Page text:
The artwork for Savages’ latest album neatly summarises their statement of intent. On the cover we have a defiant fist; flip it over and the inside of the wrist is tattooed with one of our vital organs – the heart, a symbol of love and life.
Savages’ first album was all about the shock of the new, urging us towards an alternative to the million miles per hour lives we inhabit, warning us to stop and feel something, anything. With Adore Life we’re still battling the omniscient “they” but the concept is developed; now love is the major concern.
While certainly not embracing the “sissy pretty love” vilified in ‘City’s Full’ of their debut record, they approach love in many other guises. It opens with the tumbling, furious pace of ‘The Answer’ an ode to the urgency of passion, echoed later in the onslaught of T.I.W.Y.G, a statement on its sometimes brutal power. Yet the album’s pauses are just as important as the barrages of frenetic, distorted guitars and crescendoing repeated mantras. The transition to a major key for the hook of ‘Adore’ is a stark departure from the biting tone of much of their material. It’s not without its urgency (or a build to a howling call for that matter) but the more uplifting tone is a pleasant surprise that works well with their unblinking sincerity.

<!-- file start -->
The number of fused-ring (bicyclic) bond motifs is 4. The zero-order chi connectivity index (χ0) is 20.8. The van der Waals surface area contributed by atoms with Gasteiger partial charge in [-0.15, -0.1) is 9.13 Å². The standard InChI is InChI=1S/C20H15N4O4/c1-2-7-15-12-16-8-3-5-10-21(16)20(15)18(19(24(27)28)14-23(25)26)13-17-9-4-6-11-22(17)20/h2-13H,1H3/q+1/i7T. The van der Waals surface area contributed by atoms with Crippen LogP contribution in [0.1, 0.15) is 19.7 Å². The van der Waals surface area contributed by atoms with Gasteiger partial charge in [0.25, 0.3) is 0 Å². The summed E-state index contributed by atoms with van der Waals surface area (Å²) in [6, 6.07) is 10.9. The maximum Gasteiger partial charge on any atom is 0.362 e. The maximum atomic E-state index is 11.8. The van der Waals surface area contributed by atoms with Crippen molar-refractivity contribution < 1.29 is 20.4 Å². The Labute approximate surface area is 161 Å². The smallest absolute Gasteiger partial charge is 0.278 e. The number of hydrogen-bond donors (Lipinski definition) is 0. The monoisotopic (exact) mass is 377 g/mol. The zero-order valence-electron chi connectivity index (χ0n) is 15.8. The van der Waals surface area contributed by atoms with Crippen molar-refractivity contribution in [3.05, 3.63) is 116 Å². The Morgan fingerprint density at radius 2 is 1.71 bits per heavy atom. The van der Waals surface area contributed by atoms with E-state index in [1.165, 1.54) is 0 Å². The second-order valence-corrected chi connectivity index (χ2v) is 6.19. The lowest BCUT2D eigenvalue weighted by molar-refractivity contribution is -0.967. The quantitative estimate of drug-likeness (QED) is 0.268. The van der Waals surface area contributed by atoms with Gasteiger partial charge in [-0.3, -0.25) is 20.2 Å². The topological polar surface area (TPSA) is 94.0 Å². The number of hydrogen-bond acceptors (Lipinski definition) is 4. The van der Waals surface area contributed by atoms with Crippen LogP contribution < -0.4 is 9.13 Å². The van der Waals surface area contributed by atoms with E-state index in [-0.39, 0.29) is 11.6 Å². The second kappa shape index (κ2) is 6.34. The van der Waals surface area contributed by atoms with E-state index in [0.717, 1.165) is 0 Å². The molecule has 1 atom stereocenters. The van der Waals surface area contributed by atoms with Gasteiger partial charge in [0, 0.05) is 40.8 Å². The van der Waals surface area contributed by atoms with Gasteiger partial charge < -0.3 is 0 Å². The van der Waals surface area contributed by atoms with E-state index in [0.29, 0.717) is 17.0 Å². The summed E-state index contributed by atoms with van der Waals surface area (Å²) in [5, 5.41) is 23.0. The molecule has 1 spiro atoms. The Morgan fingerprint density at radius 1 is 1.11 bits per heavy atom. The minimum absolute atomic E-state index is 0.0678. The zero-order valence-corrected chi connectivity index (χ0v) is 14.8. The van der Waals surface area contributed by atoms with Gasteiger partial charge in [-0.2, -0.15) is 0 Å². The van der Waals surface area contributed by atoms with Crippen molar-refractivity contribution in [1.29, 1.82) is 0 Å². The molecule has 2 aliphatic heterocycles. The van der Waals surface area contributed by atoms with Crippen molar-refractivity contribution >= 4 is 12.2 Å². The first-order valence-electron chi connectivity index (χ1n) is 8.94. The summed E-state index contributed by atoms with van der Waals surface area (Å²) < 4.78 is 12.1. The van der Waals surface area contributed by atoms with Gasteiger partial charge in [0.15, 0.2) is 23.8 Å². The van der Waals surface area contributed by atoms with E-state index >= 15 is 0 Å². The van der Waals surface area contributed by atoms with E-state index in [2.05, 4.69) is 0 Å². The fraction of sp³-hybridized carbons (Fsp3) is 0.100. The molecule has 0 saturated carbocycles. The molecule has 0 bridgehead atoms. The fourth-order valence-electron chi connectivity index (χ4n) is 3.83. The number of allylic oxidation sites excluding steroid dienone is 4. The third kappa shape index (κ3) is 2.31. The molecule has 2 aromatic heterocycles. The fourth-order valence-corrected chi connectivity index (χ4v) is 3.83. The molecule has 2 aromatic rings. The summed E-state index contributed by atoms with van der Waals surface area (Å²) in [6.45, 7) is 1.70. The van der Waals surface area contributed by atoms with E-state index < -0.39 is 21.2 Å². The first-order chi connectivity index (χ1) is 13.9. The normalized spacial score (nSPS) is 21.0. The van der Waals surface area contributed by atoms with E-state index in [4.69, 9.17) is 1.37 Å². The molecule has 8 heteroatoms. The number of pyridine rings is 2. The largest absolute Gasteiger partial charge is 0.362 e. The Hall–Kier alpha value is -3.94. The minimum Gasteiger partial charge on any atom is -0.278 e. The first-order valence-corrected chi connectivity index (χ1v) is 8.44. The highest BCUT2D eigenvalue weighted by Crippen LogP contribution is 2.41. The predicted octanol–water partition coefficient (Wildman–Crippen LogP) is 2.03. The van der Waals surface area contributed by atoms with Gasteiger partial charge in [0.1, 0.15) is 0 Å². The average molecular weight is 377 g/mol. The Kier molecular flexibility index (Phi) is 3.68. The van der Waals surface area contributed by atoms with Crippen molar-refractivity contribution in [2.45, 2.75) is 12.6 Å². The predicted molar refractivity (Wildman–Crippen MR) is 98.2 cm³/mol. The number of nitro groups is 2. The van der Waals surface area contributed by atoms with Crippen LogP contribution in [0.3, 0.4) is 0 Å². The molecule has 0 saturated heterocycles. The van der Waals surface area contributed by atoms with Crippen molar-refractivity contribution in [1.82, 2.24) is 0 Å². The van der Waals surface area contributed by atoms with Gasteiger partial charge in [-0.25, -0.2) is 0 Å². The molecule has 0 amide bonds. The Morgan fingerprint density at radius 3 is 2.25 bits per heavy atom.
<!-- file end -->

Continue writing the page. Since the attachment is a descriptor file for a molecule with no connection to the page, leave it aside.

Perhaps this is what they mean when vocalist Jehnny Beth cries “I need something new in my ears”: the anger has simmered to something more like desperation and with it comes a sound just as insistent and very similar on the whole, just a touch more openly vulnerable. It’s only a chink mind you – they are Savages after all and weapons remain raised – but in many ways it only commands more respect for the formidable four-piece.